News of the deaths provoked protests among the population the following day in the diamond-rich city. Furious diamond miners accused the police of having suffocated 25 of their colleagues, and brought seven of their corpses to the Miba offices, demanding restitution from the provincial governor.
The demonstration was dispersed by local police, who were accused by local residents of using excessive force.
Human rights activists have concurred with the miners' allegations that the police blocked the entry to a tunnel in which 25 unauthorised miners who had secretly entered the Miba concession were hiding, resulting in their deaths by suffocation.
"The police or security agents of the company do not have the right to kill miners, even if they are there illegally," said Amigo Gonde, president of the Association africaine de defense des droits de l'homme, a human rights NGO based in the capital, Kinshasa.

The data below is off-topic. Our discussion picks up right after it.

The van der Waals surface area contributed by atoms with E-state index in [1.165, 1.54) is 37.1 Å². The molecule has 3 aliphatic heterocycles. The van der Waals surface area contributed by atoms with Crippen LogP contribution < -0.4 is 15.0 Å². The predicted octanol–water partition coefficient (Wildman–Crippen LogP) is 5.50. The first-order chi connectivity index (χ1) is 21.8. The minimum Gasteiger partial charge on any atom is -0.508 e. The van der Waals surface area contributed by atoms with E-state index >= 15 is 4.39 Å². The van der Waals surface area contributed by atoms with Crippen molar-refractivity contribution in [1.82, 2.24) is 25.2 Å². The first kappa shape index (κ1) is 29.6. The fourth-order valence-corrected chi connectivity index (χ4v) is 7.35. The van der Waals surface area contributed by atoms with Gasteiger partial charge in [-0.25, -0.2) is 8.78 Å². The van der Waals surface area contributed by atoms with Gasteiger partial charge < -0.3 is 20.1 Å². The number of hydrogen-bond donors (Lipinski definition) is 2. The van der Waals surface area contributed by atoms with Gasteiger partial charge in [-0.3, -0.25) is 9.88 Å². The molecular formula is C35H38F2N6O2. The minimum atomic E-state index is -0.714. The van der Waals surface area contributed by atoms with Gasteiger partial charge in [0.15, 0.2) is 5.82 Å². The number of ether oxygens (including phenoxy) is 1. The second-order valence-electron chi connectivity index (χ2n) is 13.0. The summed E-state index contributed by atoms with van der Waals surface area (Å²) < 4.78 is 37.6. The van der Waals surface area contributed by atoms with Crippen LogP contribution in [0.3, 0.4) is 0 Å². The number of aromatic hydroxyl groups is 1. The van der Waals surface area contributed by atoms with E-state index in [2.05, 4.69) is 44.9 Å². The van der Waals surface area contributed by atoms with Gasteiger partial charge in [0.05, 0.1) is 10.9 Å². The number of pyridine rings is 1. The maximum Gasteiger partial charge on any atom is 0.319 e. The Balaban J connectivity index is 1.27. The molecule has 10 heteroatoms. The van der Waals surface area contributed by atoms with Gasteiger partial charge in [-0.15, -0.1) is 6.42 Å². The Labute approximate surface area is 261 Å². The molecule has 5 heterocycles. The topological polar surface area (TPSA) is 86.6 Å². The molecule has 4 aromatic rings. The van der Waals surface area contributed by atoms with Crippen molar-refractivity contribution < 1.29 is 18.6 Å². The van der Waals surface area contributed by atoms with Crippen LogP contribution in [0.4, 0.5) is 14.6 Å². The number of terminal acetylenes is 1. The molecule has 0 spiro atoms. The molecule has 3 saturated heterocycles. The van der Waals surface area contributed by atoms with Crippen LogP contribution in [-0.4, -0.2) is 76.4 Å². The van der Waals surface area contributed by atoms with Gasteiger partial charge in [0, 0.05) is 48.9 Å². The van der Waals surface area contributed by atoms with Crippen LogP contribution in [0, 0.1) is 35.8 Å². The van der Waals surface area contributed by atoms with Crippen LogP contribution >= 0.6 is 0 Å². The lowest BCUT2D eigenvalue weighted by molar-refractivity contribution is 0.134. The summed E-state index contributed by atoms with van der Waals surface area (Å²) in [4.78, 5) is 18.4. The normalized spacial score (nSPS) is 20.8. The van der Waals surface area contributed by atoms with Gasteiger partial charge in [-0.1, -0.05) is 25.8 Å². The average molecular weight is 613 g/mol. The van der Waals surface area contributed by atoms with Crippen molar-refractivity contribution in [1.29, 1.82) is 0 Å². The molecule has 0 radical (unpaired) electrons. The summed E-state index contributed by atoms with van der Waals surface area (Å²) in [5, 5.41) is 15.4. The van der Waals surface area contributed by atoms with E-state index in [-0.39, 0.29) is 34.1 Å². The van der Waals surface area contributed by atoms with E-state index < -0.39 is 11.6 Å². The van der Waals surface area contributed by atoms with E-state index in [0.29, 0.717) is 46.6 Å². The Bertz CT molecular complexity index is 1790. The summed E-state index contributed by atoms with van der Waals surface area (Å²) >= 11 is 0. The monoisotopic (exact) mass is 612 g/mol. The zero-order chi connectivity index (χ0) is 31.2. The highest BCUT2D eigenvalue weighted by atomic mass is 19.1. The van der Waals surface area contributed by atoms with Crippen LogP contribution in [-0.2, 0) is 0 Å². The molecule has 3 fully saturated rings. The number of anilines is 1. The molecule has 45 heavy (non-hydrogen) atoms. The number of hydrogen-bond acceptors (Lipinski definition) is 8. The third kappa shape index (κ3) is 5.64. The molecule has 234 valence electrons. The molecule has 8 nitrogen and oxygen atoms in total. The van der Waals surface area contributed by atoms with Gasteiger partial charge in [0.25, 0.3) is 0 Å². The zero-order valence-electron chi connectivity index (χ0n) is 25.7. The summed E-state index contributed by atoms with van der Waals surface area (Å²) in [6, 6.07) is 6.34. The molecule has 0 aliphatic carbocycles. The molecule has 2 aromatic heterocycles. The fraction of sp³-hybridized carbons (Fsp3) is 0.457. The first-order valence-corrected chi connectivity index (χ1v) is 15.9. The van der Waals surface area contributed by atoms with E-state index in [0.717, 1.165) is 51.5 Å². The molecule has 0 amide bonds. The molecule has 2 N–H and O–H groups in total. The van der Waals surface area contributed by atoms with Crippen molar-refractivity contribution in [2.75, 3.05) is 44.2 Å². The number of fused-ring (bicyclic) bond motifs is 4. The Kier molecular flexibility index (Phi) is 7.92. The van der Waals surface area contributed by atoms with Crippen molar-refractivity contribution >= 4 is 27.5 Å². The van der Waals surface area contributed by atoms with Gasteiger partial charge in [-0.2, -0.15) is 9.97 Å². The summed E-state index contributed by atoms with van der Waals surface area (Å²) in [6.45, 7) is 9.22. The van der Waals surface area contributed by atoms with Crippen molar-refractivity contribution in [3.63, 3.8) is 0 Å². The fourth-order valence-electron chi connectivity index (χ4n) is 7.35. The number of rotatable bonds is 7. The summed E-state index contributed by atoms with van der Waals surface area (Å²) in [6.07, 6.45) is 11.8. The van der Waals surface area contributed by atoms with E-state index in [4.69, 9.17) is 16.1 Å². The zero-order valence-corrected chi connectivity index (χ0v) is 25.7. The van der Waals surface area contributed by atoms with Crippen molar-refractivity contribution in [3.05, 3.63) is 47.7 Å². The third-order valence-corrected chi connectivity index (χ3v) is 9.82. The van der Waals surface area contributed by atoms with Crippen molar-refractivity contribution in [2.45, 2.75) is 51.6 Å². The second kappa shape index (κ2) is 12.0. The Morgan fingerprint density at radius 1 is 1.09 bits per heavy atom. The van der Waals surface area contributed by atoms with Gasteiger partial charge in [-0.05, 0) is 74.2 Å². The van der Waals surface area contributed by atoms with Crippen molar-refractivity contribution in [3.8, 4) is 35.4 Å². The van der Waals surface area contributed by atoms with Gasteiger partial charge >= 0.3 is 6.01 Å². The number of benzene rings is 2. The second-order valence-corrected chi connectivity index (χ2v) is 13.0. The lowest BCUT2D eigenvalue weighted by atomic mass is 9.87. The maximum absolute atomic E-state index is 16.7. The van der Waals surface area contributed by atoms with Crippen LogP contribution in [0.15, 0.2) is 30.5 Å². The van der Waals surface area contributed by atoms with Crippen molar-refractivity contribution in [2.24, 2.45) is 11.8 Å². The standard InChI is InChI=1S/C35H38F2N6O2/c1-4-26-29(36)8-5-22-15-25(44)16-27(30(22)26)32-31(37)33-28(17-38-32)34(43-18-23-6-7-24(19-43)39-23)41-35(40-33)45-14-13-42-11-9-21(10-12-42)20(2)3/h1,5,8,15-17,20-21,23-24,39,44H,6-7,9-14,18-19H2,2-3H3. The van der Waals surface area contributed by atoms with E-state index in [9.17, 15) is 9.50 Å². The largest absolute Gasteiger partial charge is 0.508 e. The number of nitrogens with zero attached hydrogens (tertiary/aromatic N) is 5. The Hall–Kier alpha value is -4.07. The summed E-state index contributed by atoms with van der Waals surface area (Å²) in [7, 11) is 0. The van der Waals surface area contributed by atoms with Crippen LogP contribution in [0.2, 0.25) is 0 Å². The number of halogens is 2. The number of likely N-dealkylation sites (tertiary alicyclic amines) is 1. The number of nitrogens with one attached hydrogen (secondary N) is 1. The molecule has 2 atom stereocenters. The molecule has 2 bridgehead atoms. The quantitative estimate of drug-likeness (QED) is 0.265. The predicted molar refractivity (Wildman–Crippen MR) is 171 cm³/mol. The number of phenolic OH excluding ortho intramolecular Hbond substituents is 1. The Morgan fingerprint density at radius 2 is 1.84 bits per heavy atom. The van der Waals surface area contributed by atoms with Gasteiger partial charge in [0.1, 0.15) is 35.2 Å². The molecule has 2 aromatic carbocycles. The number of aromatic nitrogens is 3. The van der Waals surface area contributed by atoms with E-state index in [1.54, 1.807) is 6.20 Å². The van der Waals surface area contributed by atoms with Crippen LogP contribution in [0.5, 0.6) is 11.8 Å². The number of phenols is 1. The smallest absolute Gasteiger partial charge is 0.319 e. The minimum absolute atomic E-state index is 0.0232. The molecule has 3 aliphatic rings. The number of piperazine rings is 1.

Miba and local authorities, however, have provided a different version of what happened. For them, only about 10 people perished, and as the result of a cave-in, not a police action.
"One of the diggers died the previous night during a reprisal attack, because he had participated in an armed attack on Miba in an attempt to steal diamonds. Seven others died during a cave-in as they had entered an abandoned mine with the intention of digging a tunnel into an active Miba mine in order to steal diamonds," said Mike Mutombo Luamba, a Miba director in Kinshasa.
According to Miba authorities, clandestine intrusions of miners, as well as attacks by armed groups, are frequent on the Miba grounds. Last month, Miba workers were fired on by unidentified armed groups. Last year, Amnesty International denounced attacks mounted in the grounds of the Miba concession by the military, police, and Miba security agents.
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